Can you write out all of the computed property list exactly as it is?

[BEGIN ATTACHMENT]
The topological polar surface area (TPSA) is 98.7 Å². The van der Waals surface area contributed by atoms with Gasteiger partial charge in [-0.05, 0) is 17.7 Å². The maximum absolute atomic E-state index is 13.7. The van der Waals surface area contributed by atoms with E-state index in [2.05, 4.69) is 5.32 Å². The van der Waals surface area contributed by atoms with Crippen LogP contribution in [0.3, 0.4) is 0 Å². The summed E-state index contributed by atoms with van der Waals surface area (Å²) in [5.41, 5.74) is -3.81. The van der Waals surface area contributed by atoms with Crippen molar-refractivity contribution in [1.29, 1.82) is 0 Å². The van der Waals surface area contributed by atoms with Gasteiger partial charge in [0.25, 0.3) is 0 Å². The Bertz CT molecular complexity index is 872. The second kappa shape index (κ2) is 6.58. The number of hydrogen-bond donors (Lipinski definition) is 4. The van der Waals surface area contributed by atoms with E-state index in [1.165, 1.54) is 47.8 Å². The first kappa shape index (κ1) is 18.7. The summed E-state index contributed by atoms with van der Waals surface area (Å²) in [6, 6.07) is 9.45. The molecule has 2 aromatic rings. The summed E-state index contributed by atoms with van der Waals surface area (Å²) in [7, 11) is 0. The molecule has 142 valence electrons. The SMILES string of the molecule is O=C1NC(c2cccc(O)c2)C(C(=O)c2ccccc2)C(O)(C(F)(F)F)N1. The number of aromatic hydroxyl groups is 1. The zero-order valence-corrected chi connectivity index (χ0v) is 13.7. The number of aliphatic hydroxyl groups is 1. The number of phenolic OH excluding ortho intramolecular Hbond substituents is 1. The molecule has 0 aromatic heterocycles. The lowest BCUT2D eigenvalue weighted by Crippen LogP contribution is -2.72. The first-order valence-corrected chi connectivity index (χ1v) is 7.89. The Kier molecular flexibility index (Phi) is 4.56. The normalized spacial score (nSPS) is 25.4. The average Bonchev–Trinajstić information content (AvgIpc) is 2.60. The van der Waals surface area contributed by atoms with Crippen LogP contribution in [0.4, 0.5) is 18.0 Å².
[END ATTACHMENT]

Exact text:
The topological polar surface area (TPSA) is 98.7 Å². The van der Waals surface area contributed by atoms with Gasteiger partial charge in [-0.05, 0) is 17.7 Å². The maximum absolute atomic E-state index is 13.7. The van der Waals surface area contributed by atoms with E-state index in [2.05, 4.69) is 5.32 Å². The van der Waals surface area contributed by atoms with Crippen LogP contribution in [0.3, 0.4) is 0 Å². The summed E-state index contributed by atoms with van der Waals surface area (Å²) in [5.41, 5.74) is -3.81. The van der Waals surface area contributed by atoms with Crippen molar-refractivity contribution in [1.29, 1.82) is 0 Å². The van der Waals surface area contributed by atoms with Gasteiger partial charge in [0.25, 0.3) is 0 Å². The Bertz CT molecular complexity index is 872. The second kappa shape index (κ2) is 6.58. The number of hydrogen-bond donors (Lipinski definition) is 4. The van der Waals surface area contributed by atoms with E-state index in [1.165, 1.54) is 47.8 Å². The first kappa shape index (κ1) is 18.7. The summed E-state index contributed by atoms with van der Waals surface area (Å²) in [6, 6.07) is 9.45. The molecule has 2 aromatic rings. The summed E-state index contributed by atoms with van der Waals surface area (Å²) in [7, 11) is 0. The molecule has 142 valence electrons. The SMILES string of the molecule is O=C1NC(c2cccc(O)c2)C(C(=O)c2ccccc2)C(O)(C(F)(F)F)N1. The number of aromatic hydroxyl groups is 1. The zero-order valence-corrected chi connectivity index (χ0v) is 13.7. The number of aliphatic hydroxyl groups is 1. The number of phenolic OH excluding ortho intramolecular Hbond substituents is 1. The molecule has 0 aromatic heterocycles. The lowest BCUT2D eigenvalue weighted by Crippen LogP contribution is -2.72. The first-order valence-corrected chi connectivity index (χ1v) is 7.89. The Kier molecular flexibility index (Phi) is 4.56. The normalized spacial score (nSPS) is 25.4. The average Bonchev–Trinajstić information content (AvgIpc) is 2.60. The van der Waals surface area contributed by atoms with Crippen LogP contribution in [0.4, 0.5) is 18.0 Å².